Zoe: Cooking Showdown is intergenerational so, for example, we had three brothers in one family and, in another, we had an amazing grandma who’s 80, who cooks with her daughter and her grandson. Another thing that makes this show different is that we get to go all over Britain, into people’s homes, which is a real privilege.
We may have travelled the entire world in one show – it’s been heaven nadiya hussain
Do you see a different side to these families when they’re cooking in their own homes? Nadiya: You get that competitive nature in the studio and then, when you’re in their homes, you see how they really cook. People are much more comfortable in their homes. Zoe: Yeah, we’ve found they’re much more relaxed because they’ve got their own pots and pans around them and they know how the hob works. But this is also where viewers get to see the relationships within the family: who gets on with who, who’s the boss, who thinks they’re the boss and who does everyone turn to when things start to go wrong.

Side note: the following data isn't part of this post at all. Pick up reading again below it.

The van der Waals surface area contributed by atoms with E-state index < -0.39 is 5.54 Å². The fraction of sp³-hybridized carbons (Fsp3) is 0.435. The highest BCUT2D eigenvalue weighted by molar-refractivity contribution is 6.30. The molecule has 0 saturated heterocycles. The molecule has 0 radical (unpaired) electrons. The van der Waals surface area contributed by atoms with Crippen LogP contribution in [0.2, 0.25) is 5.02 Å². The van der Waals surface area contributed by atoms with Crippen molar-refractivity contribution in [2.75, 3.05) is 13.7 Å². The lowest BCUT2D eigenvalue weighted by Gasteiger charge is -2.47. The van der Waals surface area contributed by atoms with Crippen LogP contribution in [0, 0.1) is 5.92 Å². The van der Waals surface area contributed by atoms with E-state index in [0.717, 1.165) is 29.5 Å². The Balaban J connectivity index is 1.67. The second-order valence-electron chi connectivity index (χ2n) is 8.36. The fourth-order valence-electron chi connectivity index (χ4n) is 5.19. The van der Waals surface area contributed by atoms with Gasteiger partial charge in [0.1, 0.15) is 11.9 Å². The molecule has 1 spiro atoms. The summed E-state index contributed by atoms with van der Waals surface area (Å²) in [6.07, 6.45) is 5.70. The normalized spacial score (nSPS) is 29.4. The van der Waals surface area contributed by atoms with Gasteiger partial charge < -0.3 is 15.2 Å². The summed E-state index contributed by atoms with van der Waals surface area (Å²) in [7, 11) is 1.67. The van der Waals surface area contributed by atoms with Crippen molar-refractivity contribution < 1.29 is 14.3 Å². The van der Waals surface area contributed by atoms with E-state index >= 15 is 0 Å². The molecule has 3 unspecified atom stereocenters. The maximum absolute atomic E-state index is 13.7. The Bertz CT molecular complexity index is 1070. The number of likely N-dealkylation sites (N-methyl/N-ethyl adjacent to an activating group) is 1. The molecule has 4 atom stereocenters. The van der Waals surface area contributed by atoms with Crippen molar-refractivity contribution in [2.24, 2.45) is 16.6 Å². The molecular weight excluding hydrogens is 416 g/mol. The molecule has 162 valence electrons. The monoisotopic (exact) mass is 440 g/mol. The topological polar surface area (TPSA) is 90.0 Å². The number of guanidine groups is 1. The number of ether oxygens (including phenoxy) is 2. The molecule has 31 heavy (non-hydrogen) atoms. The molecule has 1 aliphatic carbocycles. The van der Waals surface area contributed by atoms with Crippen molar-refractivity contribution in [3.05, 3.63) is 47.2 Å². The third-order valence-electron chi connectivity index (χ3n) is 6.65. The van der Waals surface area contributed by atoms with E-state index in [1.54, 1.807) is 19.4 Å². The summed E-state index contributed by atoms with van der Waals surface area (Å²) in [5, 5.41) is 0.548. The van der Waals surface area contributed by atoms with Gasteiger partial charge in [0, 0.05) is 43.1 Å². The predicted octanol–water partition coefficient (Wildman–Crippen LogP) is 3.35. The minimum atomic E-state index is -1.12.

Have you both always cooked with your children?
Nadiya: Yes. From the moment they could sit in a high chair comfortably, they’ve been chopping vegetables and all sorts. So, with my nine- and 10-year-old, I can leave a list of ingredients on a Post-it note for, say, Bolognese or pesto sauce and they can just get on with it. Growing up, my dad would say, ‘You’ve got to cook’, so now I’m the same with my kids. I tell them, ‘This isn’t a restaurant and I’m not the chef. It’s our home, so we’ve all got to cook’. Zoe: I’ve never been the greatest cook – Jamie Oliver has pretty much saved my life! But I’ve been learning lots on this show – although there have been some hilarious moments where I’ve said things like, ‘Oh, I love fennel’ and Nadiya’s had to tell me, ‘That’s not fennel, Zoe’.
How will judges Rosemary Shrager and Giorgio Locatelli be? Are they like good cop, bad cop?